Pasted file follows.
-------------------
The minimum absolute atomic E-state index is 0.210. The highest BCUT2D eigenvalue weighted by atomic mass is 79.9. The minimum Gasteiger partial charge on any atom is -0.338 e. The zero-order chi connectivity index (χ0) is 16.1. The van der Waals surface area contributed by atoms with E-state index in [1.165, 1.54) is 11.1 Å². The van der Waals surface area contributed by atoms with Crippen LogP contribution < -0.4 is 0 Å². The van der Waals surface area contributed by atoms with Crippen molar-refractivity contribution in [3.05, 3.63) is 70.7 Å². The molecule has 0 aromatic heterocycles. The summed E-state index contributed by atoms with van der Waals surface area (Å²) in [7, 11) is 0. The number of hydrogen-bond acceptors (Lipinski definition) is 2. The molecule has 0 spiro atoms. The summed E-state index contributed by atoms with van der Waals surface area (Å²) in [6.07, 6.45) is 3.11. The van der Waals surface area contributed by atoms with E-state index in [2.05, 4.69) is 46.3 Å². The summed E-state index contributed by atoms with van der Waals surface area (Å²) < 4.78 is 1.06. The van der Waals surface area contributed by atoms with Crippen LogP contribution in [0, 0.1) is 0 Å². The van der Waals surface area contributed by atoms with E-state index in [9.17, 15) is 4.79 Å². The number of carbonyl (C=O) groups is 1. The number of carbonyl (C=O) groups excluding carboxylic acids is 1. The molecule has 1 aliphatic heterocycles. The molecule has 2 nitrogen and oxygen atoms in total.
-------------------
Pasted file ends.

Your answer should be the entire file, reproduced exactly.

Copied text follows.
The minimum absolute atomic E-state index is 0.210. The highest BCUT2D eigenvalue weighted by atomic mass is 79.9. The minimum Gasteiger partial charge on any atom is -0.338 e. The zero-order chi connectivity index (χ0) is 16.1. The van der Waals surface area contributed by atoms with E-state index in [1.165, 1.54) is 11.1 Å². The van der Waals surface area contributed by atoms with Crippen LogP contribution < -0.4 is 0 Å². The van der Waals surface area contributed by atoms with Crippen molar-refractivity contribution in [3.05, 3.63) is 70.7 Å². The molecule has 0 aromatic heterocycles. The summed E-state index contributed by atoms with van der Waals surface area (Å²) in [7, 11) is 0. The number of hydrogen-bond acceptors (Lipinski definition) is 2. The molecule has 0 spiro atoms. The summed E-state index contributed by atoms with van der Waals surface area (Å²) in [6.07, 6.45) is 3.11. The van der Waals surface area contributed by atoms with E-state index in [2.05, 4.69) is 46.3 Å². The summed E-state index contributed by atoms with van der Waals surface area (Å²) < 4.78 is 1.06. The van der Waals surface area contributed by atoms with Crippen LogP contribution in [0, 0.1) is 0 Å². The van der Waals surface area contributed by atoms with E-state index in [9.17, 15) is 4.79 Å². The number of carbonyl (C=O) groups is 1. The number of carbonyl (C=O) groups excluding carboxylic acids is 1. The molecule has 1 aliphatic heterocycles. The molecule has 2 nitrogen and oxygen atoms in total.